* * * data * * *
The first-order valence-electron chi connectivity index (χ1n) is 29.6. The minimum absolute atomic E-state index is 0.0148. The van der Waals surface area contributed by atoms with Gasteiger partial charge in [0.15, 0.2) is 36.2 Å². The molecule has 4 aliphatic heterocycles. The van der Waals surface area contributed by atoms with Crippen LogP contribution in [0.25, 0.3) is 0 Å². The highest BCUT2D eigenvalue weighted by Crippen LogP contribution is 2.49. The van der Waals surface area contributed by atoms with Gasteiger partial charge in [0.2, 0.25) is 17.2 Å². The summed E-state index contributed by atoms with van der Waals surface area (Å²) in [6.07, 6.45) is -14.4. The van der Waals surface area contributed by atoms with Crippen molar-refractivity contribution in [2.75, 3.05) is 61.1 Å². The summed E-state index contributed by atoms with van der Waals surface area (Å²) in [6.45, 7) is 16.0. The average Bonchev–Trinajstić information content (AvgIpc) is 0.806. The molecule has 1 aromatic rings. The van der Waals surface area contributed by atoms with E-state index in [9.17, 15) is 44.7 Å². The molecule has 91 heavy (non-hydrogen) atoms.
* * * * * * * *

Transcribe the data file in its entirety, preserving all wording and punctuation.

The first-order valence-electron chi connectivity index (χ1n) is 29.6. The minimum absolute atomic E-state index is 0.0148. The van der Waals surface area contributed by atoms with Gasteiger partial charge in [0.15, 0.2) is 36.2 Å². The molecule has 4 aliphatic heterocycles. The van der Waals surface area contributed by atoms with Crippen LogP contribution in [0.25, 0.3) is 0 Å². The highest BCUT2D eigenvalue weighted by Crippen LogP contribution is 2.49. The van der Waals surface area contributed by atoms with Gasteiger partial charge in [0.2, 0.25) is 17.2 Å². The summed E-state index contributed by atoms with van der Waals surface area (Å²) in [6.07, 6.45) is -14.4. The van der Waals surface area contributed by atoms with Crippen molar-refractivity contribution in [2.75, 3.05) is 61.1 Å². The summed E-state index contributed by atoms with van der Waals surface area (Å²) in [6.45, 7) is 16.0. The average Bonchev–Trinajstić information content (AvgIpc) is 0.806. The molecule has 1 aromatic rings. The van der Waals surface area contributed by atoms with E-state index in [9.17, 15) is 44.7 Å². The molecule has 91 heavy (non-hydrogen) atoms.